Does management need to be at any price "fast": a constant stream of decisions that merely suffice to get us by until the next crisis. I use the words of Derek Cheshire, in his article "Slow Innovation". For those interested in his challenging ideas, they can consult his blog (that I also put in the list of interesting blogs in my readings page). I would like to elaborate on some of his ideas.
He uses slow innovation as opposed to fast innovation, and he refers to the fast food industry. What is the difference between fast food and slow food? In the managerial world, there is a huge pressure to deliver "results" fast, and therefor we need to take decisions fast. But with fast food we know what we loose: the pleasure of sharing our food and a nice moment together. We no longer enjoy food and we do not give it the time necessary for its nutritional role that is primarily contributing to our health. The quality of fast food is highly questionable; there is a clear addictive effect (it asks for more); that "always more" works highly toxifying. We indeed seem to go from crisis to crisis, and they only become more severe. I am afraid the fast food metaphor is a correct one for fast management.
The word "value" dropped already. Cheshire refers to value when he defines innovation: a blend of creativity and knowledge (or know how; probably the enacted cognition concept of Varela would do very well here). As a business concept, innovation is sought to create value. I would say, management and business is about creating value and that is not something that goes fast.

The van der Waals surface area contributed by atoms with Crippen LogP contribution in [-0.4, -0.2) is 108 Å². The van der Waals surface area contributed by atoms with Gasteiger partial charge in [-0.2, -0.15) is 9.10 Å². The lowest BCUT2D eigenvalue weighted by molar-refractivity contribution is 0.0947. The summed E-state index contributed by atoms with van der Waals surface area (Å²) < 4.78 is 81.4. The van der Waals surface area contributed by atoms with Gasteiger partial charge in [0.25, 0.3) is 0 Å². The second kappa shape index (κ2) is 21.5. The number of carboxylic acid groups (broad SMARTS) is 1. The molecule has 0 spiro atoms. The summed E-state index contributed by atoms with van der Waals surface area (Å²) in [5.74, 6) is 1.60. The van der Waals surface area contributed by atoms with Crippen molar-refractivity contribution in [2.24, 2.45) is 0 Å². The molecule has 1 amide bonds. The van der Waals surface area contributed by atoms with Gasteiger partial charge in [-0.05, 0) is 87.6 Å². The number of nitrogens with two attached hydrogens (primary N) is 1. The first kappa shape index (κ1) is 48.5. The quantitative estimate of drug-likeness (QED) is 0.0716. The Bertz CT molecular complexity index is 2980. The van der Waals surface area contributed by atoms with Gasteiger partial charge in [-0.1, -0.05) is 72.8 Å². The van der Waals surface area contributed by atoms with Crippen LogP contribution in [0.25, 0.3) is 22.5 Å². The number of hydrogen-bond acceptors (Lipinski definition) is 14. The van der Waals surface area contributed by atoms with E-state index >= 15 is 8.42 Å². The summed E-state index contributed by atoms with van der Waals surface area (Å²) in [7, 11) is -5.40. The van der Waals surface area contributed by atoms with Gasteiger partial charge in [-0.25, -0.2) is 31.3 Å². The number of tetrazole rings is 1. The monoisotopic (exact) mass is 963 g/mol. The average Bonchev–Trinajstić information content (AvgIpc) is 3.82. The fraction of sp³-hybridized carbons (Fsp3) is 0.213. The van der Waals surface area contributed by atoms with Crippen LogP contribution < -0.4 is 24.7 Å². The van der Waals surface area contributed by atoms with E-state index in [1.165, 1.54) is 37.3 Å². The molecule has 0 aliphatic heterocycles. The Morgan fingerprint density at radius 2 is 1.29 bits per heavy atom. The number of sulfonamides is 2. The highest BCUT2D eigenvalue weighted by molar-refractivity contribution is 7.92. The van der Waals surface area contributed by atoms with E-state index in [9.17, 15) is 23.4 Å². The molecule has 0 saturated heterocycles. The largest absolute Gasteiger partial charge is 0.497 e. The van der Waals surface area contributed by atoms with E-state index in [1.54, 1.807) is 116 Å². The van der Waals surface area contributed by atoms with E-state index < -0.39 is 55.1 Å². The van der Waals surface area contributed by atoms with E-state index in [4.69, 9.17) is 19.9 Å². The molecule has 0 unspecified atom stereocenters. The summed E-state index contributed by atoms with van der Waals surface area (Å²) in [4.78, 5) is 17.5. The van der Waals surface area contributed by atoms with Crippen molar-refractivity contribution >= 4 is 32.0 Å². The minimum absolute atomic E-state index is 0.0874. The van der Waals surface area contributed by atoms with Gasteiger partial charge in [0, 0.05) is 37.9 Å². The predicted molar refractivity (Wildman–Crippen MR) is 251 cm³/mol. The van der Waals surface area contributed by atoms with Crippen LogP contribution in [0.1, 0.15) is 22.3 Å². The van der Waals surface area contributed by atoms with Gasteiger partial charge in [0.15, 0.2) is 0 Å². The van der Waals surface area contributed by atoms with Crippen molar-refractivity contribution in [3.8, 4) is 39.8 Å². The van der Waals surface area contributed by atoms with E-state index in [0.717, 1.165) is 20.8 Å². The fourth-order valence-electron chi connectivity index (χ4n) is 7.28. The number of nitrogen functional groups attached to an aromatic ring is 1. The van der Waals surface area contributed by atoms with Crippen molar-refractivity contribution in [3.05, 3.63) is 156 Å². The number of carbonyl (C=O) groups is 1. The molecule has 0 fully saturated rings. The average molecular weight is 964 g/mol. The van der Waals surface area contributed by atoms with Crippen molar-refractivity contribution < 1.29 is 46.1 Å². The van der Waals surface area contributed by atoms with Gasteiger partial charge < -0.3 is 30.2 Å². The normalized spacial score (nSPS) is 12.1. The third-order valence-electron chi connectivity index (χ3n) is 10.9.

When value creation would become again the main purpose of business, business will have to slow down. And what we have most probably seen while business has been speeding up over the last decade, was the end of value creation. Management no longer cared for value creation. Instead we created money and we managed numbers.
Today we arrive in a split. We know it goes too fast; we know we are exploding the use of our natural resources and we are polluting our planet in an unacceptable way. We know we have to change: we all start talking about sustainable development, corporate social responsibility, even ethics. But we do not have the concept, the paradigm that gives that manager that is willing, the tools to manage slower. That is the real challenge for business today and of course it is the same challenge for Business Schools today. Can we make a shift to a slow food society and can we become aware again that we are here to create value, value for all, and not money for few.
To use a last time Cheshire's words: "In the world of slow, there will be less waste as there's time to be more resourceful and to use materials already available."